Learn the Basics on Sheet Metal Defaults

Posted on February 10, 2015 by Dave Breiner, Synergis Solutions Engineer:

I get a lot of questions from people not familiar with Sheet Metal. They ask how they can create a quick flat pattern from a cone or transition piece. They may not be interested in learning sheet metal, but need a flat pattern for a customer or for manufacturing. They are afraid that the feature will take a lot of time to learn.  However, it doesn’t have to be that way.

I am going to give you the quick, down and dirty in order to complete your flat pattern. I will expand on the Sheet Metal Rules in a future tutorial.  So let’s go.

The foundation of creating sheet metal components is built on the sheet metal rules that define them.

Creation of accurate sheet metal rules can save an enormous amount of preliminary work when designing sheet metal parts. Sheet metal rules can be set in the Sheet Metal Default or the Standards and Styles editor, and can get rather involved depending on your application. However, like I said, here is the quicker version.

For best results, create your part using a Sheet Metal template. You can select your Sheet Metal Rules before or after you create your sketch. The thickness of the part will be determined by the Sheet Metal Rule you create.

Sheet Metal Rules contain the default parameters used by the component to create its features and define its properties. Multiple rules can be created to reflect different thickness, bend radii, and materials.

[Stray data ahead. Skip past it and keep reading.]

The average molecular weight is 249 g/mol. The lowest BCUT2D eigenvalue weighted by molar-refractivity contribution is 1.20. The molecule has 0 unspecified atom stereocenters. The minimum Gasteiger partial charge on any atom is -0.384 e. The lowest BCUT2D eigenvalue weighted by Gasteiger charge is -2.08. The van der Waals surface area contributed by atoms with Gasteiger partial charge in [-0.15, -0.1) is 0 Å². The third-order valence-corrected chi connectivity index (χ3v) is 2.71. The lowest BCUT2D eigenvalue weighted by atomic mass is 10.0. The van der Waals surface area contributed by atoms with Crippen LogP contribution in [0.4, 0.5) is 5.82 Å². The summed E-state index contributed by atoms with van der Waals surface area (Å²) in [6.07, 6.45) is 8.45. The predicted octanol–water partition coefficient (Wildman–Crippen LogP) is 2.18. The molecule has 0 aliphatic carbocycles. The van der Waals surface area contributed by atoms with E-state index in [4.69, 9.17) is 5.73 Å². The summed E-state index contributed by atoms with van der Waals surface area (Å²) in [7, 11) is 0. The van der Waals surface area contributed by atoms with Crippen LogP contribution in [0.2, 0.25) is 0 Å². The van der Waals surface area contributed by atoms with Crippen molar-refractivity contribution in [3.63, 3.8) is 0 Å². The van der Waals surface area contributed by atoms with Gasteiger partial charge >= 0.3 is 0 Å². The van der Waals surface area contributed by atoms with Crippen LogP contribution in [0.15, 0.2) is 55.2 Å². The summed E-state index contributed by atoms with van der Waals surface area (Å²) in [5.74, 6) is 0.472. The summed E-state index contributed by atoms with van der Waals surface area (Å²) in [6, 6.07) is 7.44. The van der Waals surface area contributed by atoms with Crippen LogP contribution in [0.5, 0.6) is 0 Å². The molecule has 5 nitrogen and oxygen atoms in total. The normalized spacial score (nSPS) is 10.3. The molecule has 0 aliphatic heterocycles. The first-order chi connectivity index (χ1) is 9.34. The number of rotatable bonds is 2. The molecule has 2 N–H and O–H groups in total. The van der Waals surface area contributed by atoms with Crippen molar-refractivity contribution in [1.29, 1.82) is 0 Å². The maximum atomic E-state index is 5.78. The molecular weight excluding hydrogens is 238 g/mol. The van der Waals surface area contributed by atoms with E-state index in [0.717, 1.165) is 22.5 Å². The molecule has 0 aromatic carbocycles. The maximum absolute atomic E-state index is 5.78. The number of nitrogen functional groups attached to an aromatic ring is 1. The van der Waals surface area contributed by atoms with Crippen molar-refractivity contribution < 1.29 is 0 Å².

One simple way to create your Sheet Metal Defaults or Styles is to open a Sheet Metal IPT. (Fig. 1 & Fig. 2)

sm1 sm2

Select the Sheet Metal Defaults command on the right side of the Sheet Metal Tab. (Fig. 3)

Left mouse click on the Pencil to the right of the Default Sheet Metal Rule Fig. 3. This will open the Style and Standard Editor. (Fig. 4)


Select the New button (Fig. 4) at the top of the window then name the New Style (Fig. 5). In this example the name will be the Material and Gauge: “STEEL, 12 GA”. Select OK.


Notice that the New Styles are “Local” to this Sheet Metal.ipt.


Select the Material that is indicated by the name you have given to this style from the Material pull down. (Fig. 6)

Type the thickness to be used.

Click Save to save this style.

Since we are looking for a basic flat pattern, I will address the remainder of the settings in a future tutorial.

Create all the styles you find necessary by selecting New, setting the Material and Thickness and saving each.



The “Active” rule is in Bold. (Fig. 7)

To activate a different Rule, right-click on the desired rule and select Active.

This is how you set the thickness and material of the part.

When all of the new styles have been completed, select Done at bottom right. Select Cancel or OK from the Sheet Metal Defaults window.


If you have not created a sketch, this is a good time to save this ipt as a Template.

From the Inventor Application Window, select Save As > Save Copy As Template. (Fig. 8)

In the Save Copy As Template window shown near right, you can verify that the new template will be saved in the location of the other Autodesk Inventor templates that you have specified in your Application Options, shown at far right. (Fig. 9 & Fig. 10)




Select a folder, in this case, the English folder,and give the new template a unique and descriptive name. (Fig. 11)

When finished naming the template, select Save. The new template is now available from the selected folder when starting a New Sheet Metal .ipt.